Northwest Credit Unions Support Older Members Through Education, Information, and Resources


Early credit unions were organized for the purpose of promoting savings and providing a source of credit to members. Their main function has now evolved to serve the needs of members but also to promote financial literacy within the communities they serve – a service that ultimately helps members achieve financial goals and strengthen local communities.

In honor of Older Americans month, Northwest credit unions are sharing the programs and activities they’re offering to support the financial education and protection of those valued members.

“Credit unions do a great job building relationships with their members so they are able to identify when there might be a potential issue,” said Northwest Credit Union Association Director of Regulatory Affairs and Risk Management, Katie Clark. “Unfortunately, credit unions cannot identify issues that they cannot see, so member education becomes a key component of helping older Americans know the signs of various scams and elder abuse issues so that they can take appropriate action.”

At Rivermark Community Credit Union, a variety of financial education and awareness initiatives were created to support older members, including an internal training program designed to help staff identify and educate older members. The Oregon-based credit union also offers members financial education and resources that cover all financial life stages through BALANCE, an online portal where members can access information and instruction on a variety of topics, including debt and budgeting, credit reports, student loans, homeownership, renting, and BalanceTrack financial education modules.

In addition, a Financial Fitness Fair is scheduled for June, where members can speak with finance experts, including an AARP representative.

“It is integral to our mission as a credit union to serve and have concern for all the community, and helping identify and prevent elder financial abuse is something we strive to do on a daily basis,” Rivermark Credit Union Community Development Specialist, Hayley Andrews, said. “We also want to help potential victims and their families get one step ahead, preventing the abuse before it has a chance to begin, since elder financial exploitation costs American families and individual victims anywhere from $3 to $6 billion every year. We jumped at the chance of having a volunteer expert from AARP come educate folks about fraud prevention alongside our experts here at Rivermark.”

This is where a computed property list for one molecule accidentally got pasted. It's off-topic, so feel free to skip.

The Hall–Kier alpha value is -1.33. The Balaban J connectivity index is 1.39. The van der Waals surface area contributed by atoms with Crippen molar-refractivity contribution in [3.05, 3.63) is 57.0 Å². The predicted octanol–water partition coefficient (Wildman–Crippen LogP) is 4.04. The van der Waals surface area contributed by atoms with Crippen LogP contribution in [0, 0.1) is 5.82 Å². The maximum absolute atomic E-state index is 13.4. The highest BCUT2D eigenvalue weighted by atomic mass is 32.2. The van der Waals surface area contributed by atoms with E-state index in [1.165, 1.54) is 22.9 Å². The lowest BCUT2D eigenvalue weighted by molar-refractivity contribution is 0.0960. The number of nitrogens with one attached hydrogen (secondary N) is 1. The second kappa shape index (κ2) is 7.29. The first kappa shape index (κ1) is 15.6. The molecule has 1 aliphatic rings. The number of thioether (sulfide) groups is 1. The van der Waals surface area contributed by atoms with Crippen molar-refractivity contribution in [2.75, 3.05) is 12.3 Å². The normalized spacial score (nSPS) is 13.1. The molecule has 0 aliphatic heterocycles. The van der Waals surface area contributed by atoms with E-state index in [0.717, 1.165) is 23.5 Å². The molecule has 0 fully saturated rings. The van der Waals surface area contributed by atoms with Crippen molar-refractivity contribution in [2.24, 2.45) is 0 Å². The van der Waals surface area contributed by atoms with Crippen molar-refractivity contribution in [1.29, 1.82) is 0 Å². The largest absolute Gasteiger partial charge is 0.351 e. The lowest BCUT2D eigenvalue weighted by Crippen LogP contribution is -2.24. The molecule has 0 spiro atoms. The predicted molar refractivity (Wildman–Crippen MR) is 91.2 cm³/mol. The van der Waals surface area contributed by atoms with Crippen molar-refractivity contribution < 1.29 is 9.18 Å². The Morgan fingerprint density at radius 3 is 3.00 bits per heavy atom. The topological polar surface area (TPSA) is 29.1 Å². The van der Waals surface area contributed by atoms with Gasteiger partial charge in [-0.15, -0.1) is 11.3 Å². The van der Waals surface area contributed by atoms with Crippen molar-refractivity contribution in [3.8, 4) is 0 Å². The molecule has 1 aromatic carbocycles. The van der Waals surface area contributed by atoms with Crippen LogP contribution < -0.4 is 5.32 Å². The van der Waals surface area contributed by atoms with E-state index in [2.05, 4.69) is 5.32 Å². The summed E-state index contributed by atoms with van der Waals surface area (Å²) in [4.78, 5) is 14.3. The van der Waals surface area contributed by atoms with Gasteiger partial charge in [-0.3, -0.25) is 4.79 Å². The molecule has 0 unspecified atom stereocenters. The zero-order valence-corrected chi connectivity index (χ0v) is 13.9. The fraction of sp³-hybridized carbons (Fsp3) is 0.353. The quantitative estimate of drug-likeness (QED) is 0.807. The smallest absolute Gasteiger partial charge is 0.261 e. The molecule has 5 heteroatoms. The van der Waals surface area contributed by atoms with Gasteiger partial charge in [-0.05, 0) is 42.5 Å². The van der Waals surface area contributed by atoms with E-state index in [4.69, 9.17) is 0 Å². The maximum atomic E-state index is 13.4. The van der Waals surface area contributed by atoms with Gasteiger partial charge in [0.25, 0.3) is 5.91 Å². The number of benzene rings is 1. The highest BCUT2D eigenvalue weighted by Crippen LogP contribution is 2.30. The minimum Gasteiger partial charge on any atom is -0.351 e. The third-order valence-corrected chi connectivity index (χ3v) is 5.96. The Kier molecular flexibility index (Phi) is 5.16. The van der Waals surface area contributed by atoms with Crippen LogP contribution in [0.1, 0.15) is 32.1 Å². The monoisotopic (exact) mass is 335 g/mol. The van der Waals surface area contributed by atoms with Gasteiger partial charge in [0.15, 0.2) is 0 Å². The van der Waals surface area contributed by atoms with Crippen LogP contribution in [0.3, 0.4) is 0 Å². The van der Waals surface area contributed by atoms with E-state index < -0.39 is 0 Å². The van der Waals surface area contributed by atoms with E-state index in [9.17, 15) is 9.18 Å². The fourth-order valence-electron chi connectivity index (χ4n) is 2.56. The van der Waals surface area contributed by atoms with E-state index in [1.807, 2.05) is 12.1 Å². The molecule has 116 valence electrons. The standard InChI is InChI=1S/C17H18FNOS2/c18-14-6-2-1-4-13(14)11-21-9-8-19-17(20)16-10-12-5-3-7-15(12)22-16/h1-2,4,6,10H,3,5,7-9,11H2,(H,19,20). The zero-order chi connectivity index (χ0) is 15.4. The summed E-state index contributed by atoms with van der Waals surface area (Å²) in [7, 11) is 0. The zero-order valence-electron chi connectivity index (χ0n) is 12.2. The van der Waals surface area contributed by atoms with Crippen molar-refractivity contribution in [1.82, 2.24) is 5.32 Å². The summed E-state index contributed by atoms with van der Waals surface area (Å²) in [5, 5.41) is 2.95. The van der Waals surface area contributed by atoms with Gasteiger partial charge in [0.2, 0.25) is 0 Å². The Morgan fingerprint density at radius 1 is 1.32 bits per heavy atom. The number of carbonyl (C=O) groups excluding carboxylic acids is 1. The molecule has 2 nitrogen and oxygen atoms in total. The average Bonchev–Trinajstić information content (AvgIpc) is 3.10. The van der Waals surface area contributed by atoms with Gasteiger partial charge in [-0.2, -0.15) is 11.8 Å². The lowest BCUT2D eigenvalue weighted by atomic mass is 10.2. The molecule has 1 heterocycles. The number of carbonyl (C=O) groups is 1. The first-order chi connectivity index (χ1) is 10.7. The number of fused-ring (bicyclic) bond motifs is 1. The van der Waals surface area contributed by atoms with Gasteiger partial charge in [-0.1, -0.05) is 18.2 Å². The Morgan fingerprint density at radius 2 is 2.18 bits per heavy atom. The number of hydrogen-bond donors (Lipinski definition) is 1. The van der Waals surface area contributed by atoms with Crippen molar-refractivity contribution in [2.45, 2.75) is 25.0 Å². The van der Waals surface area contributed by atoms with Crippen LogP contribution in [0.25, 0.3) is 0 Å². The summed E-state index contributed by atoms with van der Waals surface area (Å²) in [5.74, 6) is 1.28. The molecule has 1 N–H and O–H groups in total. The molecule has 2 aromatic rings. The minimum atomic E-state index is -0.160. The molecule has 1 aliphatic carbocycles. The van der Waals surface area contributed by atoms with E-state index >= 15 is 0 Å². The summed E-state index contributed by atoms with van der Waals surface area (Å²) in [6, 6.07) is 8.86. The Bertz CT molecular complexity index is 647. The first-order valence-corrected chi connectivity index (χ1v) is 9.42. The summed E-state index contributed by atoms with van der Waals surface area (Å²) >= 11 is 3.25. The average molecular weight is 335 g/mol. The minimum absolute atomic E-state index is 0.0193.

In Idaho, member education centered on Medicare recently at Icon Credit Union. The credit union offered three sessions of a Medicare 101 seminar given by a licensed Medicare representative. The event was well attended and enabled the credit union to serve members at a specific stage in life.

Medicare is also a popular workshop topic for Mid Oregon Credit Union in Bend, Oregon. The course is presented by a local Medicare specialist, and focuses on the important decisions a retiree needs to make about their Medicare plans, the different options available, and the deadlines to keep in mind. The credit union also offers sessions on identity theft, a Public Employees Retirement program overview, and organizing financial records. Older members also appreciate Mid Oregon’s free shred event each April after the tax deadline, to help members safely destroy outdated financial records.

One of the most beneficial services credit unions can offer older members is combating the growing problem of financial elder abuse. A recent example of this happened in Beaverton, Oregon, when a Northwest credit union alerted authorities about a plumber who had stolen more than $17,000 from an elderly woman under the pretense of performing home repairs.

A report from the Consumer Financial Protection Bureau found that elder financial exploitation suspicious activity reports increased by more than four times in SARs filed from 2013 to 2017, with financial institutions reporting $1.7 billion in suspicious activities in 2017, including losses and attempts to steal older adults’ funds.

Credit unions can play a critical role in helping to detect and prevent elder abuse. The CFPB recommends these sound practices:

  1. Develop, implement, and maintain internal protocols and procedures for protecting account holders from elder financial exploitation.
  2. Train management and staff to prevent, detect, and respond to elder financial exploitation.
  3. Detect elder financial exploitation by harnessing technology.
  4. Report all cases of suspected exploitation to relevant federal, state, and local authorities.
  5. Protect older account holders.
  6. Collaborate with other stakeholders.

If you have questions or would like more information on combating elder financial abuse at your credit union, please contact Katie Clark.

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